The variables, , and are directly related to the variable , and only related to . Thus, if we know the path followed by , we can use equations (2)-(4) to determine the paths followed by , , and . Equation (5) indicates that we need to know the path followed by , along with the value of the exogenous variable , to determine the path followed by . So we can determine the path followed by by first using equation (2) to determine the path followed by . This discussion indicates that we can classify the variables of the dynamic system (1)-(5) as follows.

Classification of Variables
Endogenous (5): , , , , Exogenous (4):, , , Predetermined (1): Initial Conditions (1):

The core of this model is the path followed by the state variable . Once you understand the core of a model, you can use that knowledge to then understand the auxiliary aspects of the model. Notice that adding the auxiliary equations only changes the number of endogenous variables. We can think of the core of the model, which is equation (1) and the first classification of variables as a subsystem, a system upon which the auxiliary aspects of the model depend.

3. Analyzing the Steady State Finding the Steady States The steady state for the state variable is the state where the variable is not changing, or where . Setting in (1), we know SS1 . There are five variables in equation SS1, the model’s four exogenous variables and the state variable. Equation SS1 determines the steady state values of the state variable as a function of the exogenous variables. Assuming , one value of for which equation SS1 holds is . This steady state is not so interesting in that this result is simply telling us that if no capital initially exists, then none will accumulate over time, (which is because capital is assumed to be essential in the production process). If there is a non zero value for that satisfies SS1, let it be denoted by . To illustrate a situation where there is a unique value for the steady state , consider Figure 2 below. The right side of equation SS1 is linear in , with a zero intercept, as shown in the figure. The assumption implies the left side of equation SS1 also has a zero intercept. The conditions and would ensure that the production function increases at a decreasing rate as increases, as shown in the figure. If it were true that, then the only steady state would be associated with , because the two curves and would only intersect at the point in Figure 2. The Inada condition ensures that the curve initial rises above the curve, and the Inada condition ensures that the curve eventually intersects the curve. Because and for all , we know that this intersection at a capital level only occurs once, which implies is unique, as shown in Figure 2. Figure 2: The steady state for the Solow-Swan growth model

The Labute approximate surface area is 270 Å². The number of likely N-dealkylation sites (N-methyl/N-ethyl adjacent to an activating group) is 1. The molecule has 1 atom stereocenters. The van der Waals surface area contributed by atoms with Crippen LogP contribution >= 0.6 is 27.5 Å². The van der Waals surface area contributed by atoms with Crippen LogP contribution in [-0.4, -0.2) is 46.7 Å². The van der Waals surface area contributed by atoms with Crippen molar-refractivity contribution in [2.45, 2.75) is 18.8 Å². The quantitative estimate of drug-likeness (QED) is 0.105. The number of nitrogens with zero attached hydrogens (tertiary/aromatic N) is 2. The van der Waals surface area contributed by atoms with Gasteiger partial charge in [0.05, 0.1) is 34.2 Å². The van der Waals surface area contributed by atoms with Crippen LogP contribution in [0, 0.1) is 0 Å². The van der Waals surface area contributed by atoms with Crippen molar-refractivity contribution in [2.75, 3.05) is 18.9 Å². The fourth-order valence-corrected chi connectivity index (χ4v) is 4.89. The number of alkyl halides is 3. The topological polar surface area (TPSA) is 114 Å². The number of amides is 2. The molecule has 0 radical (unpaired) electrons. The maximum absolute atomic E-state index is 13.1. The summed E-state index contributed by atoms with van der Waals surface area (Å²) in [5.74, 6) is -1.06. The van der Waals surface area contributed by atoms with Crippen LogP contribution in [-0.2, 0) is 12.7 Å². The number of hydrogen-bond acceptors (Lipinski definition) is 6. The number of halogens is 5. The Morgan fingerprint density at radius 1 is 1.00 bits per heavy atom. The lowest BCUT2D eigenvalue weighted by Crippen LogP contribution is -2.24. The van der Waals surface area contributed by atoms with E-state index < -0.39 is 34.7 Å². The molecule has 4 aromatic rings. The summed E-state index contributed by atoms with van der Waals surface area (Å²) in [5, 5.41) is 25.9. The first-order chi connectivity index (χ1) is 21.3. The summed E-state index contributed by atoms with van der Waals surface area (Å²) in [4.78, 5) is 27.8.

Stability of the Steady State The Inada conditions and also ensure that the steady tate associated with is stable. A steady state is locally stable if the state variable moves toward the steady state value for the variable when it is in the “neighborhood” of the steady state. Define the function so . Notice that, if , then the steady state is locally stable. This is because implies when and when . For our model given by SS1, . So, . Because, our steady state is locally stable if . Notice, in Figure 2, that the slope of the curve, at the steady state , is less than the slope of the curve. That is, . So, we find, meaning our steady state is locally stable. Examining Figure 2, we can also see that the steady state is locally unstable. In the neighborhood of , with positive, notice in Figure 2 that the slope of the curve is greater than the slope of the curve. This implies , which implies . If in the neighborhood of , then is increasing in that neighborhood, meaning it increasing away from the steady state value of zero. Figure 3 is a phase diagram. The traditional phase diagram for a single state variable differential equation is constructed by plotting the state variable along the horizontal axis and plotting the time derivative of the state variable along the vertical axis. So, for our model is plotted horizontally and is plotted vertically. The function shows how depends upon . The Inada conditions tell us that the function is positive and diverging to infinity as approaches zero, and they tell us decreases as increases, eventually becoming negative, as shown in Figure 3. The steady state value for is where equals zero. The arrows along the horizontal axis are presented to emphasize is increasing when but decreasing when . Figure 3: Phase diagram for the Solow-Swan growth model

To summarize, we know that the steady state is locally unstable and the steady state is locally stable. The Inada conditions indicate that the path taken over time by the state variable is as shown in Figure 3. If the initial capital stock level is between zero and , then increases over time and approaches . Alternatively, if is greater than , then decreases over time and approaches . Figure 4 shows these two potential time paths for by plotting as it depends upon time.

Figure 4: Two possible time paths for the state variable in the Solow-Swan growth model

4. A System of Two Differential Equations Suppose a dynamic system is represented by the following system of equations and the following classification of variables (A)

(B) Endogenous (2): , Exogenous (2): , ,
Predetermined (2): ,
Initial Conditions (2): ,

How can we characterize the paths followed by the two state variables?